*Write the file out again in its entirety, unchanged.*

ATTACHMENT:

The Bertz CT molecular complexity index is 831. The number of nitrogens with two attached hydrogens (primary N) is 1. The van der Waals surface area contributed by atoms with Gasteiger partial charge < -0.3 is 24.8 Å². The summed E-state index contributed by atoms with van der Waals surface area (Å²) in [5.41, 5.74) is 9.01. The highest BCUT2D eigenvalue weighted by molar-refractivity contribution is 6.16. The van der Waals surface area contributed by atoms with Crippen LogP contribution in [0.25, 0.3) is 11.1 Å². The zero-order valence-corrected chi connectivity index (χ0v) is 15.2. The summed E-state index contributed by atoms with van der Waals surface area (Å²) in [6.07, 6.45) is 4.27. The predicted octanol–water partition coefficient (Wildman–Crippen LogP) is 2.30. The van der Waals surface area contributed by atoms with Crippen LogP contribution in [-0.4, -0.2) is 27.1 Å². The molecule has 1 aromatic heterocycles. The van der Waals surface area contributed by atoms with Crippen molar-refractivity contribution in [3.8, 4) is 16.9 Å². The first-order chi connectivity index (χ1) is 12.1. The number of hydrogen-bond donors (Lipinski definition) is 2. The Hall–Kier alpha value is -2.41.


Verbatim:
The Bertz CT molecular complexity index is 831. The number of nitrogens with two attached hydrogens (primary N) is 1. The van der Waals surface area contributed by atoms with Gasteiger partial charge < -0.3 is 24.8 Å². The summed E-state index contributed by atoms with van der Waals surface area (Å²) in [5.41, 5.74) is 9.01. The highest BCUT2D eigenvalue weighted by molar-refractivity contribution is 6.16. The van der Waals surface area contributed by atoms with Crippen LogP contribution in [0.25, 0.3) is 11.1 Å². The zero-order valence-corrected chi connectivity index (χ0v) is 15.2. The summed E-state index contributed by atoms with van der Waals surface area (Å²) in [6.07, 6.45) is 4.27. The predicted octanol–water partition coefficient (Wildman–Crippen LogP) is 2.30. The van der Waals surface area contributed by atoms with Crippen LogP contribution in [-0.4, -0.2) is 27.1 Å². The molecule has 1 aromatic heterocycles. The van der Waals surface area contributed by atoms with Crippen molar-refractivity contribution in [3.8, 4) is 16.9 Å². The first-order chi connectivity index (χ1) is 12.1. The number of hydrogen-bond donors (Lipinski definition) is 2. The Hall–Kier alpha value is -2.41.